OHSA Safe Work Approach to Fight Fatigue and Increase Productivity

We’ve written before about the need for sleep and paying attention to hours worked in a week. Today’s post comes from Safety Services Company and looks at some of the risks of working tired.

Being tired at work is just not the way life has to be, and there is a lot more to fix it than grab an extra-large cup of coffee.

The Occupational Safety and Health Administration (OSHA) points out that fatigue is a message the body needs rest, and that the mental and physical symptoms affect workplace safety and productivity.

Examples are: weariness, sleepiness, irritability, reduced alertness, lack of memory, concentration and motivation, increased chances of illness, depression, headache, giddiness, digestive problems, and loss of appetite.

Removing Workplace Causes of Fatigue

Following OSHA's recommended procedure to first take steps to eliminate hazards, employers should seek to either remove or reduce causes of worker fatigue.

Workplace practices that cause fatigue included shift work that either has employees working at night or switching back and forth between day and night shifts. Another cause are extended shift more than 8 consecutive hours, five days a week with less than an 8 hour rest period between shifts. A less obvious cause of workplace fatigue are tasks that require repetitive motions or just standing or sitting in one place for long periods of time.

When possible, limiting extended shifts and the frequency employees switch between different shifts helps maintain productivity and alertness.

Do not maintain extended shifts for more than a few days, and give time for employees to get accustomed to switching from days to nights. Have enough workers to allow for formal breaks for lunch and dinner, and small breaks for workers to adjust position and stretch. Schedule the hardest physical labor or tasks that require the most concentration to the start of the shift and instruct managers to be alert for the symptoms of fatigue in workers whose schedules put them at the most risk.

Lastly provide chairs, lift assisting devices, ergonomically designed tools and workstations, and anti-fatigue mats to further eliminate causes of workplace exhaustion.

Fatigue Management Starts with Sleep

People will come to work tired so the next step to an alert productive team is to teach ways to help employees recognize how to fix the causes of their weariness.

Sleep is the best solution and everyone should take responsibility to get enough sleep that they feel restored, and teaching these few steps can help ensure they do.

Keep a written record of when you go to sleep, when you wake up and how rested you feel. Doing this will make you mindful of how much sleep you need and the best time for you. Most people need at least six hours of sleep, but you may need even more.

When working an extended or night shift, it is a good idea to go to bed as early as possible to ensure you get enough sleep. Then if there is time, take advantage of the natural tendency to get sleepy in mid-afternoon to take a second nap to get ready for a night shift.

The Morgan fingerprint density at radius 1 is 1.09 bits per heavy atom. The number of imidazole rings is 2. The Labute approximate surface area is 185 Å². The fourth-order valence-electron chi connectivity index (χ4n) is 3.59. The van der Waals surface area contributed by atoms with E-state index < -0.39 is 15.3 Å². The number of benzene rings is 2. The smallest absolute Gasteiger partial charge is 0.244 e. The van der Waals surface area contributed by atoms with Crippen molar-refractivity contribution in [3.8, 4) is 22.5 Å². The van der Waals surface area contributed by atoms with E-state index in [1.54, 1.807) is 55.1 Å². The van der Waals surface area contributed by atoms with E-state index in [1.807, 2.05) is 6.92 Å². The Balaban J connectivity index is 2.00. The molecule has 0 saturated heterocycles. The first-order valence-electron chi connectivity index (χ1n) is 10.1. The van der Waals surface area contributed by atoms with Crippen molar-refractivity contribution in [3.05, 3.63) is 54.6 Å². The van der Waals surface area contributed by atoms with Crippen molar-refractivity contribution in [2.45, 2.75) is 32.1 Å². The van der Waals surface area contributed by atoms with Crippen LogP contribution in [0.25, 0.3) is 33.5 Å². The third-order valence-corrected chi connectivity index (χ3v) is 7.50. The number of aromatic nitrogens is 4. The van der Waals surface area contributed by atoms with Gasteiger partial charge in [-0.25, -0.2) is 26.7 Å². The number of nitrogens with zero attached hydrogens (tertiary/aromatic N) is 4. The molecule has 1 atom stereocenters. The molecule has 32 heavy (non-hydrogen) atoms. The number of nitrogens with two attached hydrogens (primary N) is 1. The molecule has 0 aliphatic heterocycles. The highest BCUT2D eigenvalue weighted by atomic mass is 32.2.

When switching back to working days after a night shift, sleep just a couple hours after the night shift to shake off the sleepiness, then stay awake all day and go to sleep at your regular night bedtime to get ready for the first day shift.

Sleeping during the day has its own challenges so take the following steps: block out noise by switching off the phone and disconnecting the doorbell. Use ear plugs. Set strict times for noisy activity, such as vacuuming, washing clothes or children playing. Locate the bedroom in the quietest place and put up signs saying when you are sleeping.

Make sure the bedroom is as dark as possible and follow your regular routine every time you go to sleep.

Benefits of Exercise

Exercise helps deal with stress, illness, exhaustion and getting alert for work while also relaxed for sleep. Twenty minutes of aerobic exercise (walk, bike ride, jump rope or swim) activates the body and wake it up.

Try exercising before going on shift and if you work out after your shift; avoid doing it three hours before you go to sleep.

While at Work

What you do at work can lead to unnecessary weariness. Take frequent breaks from repetitive tasks and get up and stretch if you sit all day and find time to sit down you are on your feet all day.

Maintain a proper posture of neutral and comfortable positions to avoid wasting energy and increasing the risk of injury. Keep shoulders relaxed without shrugging or slumping, elbows close to your body and keep the work at elbow height. Avoid twisting or bending the neck. Keep hands in line with forearms and avoid working with wrists pressed against sharp hard edges. Stand straight without bending, leaning to the side or twisting your back.

Taking these two approaches to eliminating fatigue causing workplace conditions and ensuring employees are mindful of good sleep practices are a proactive way to increase workplace safety and productivity.

 

At www.safetyservicescompany.com, Jay Acker's editorial group makes materials for conducting weekly safety meetings, safety training programs, posters, and other items.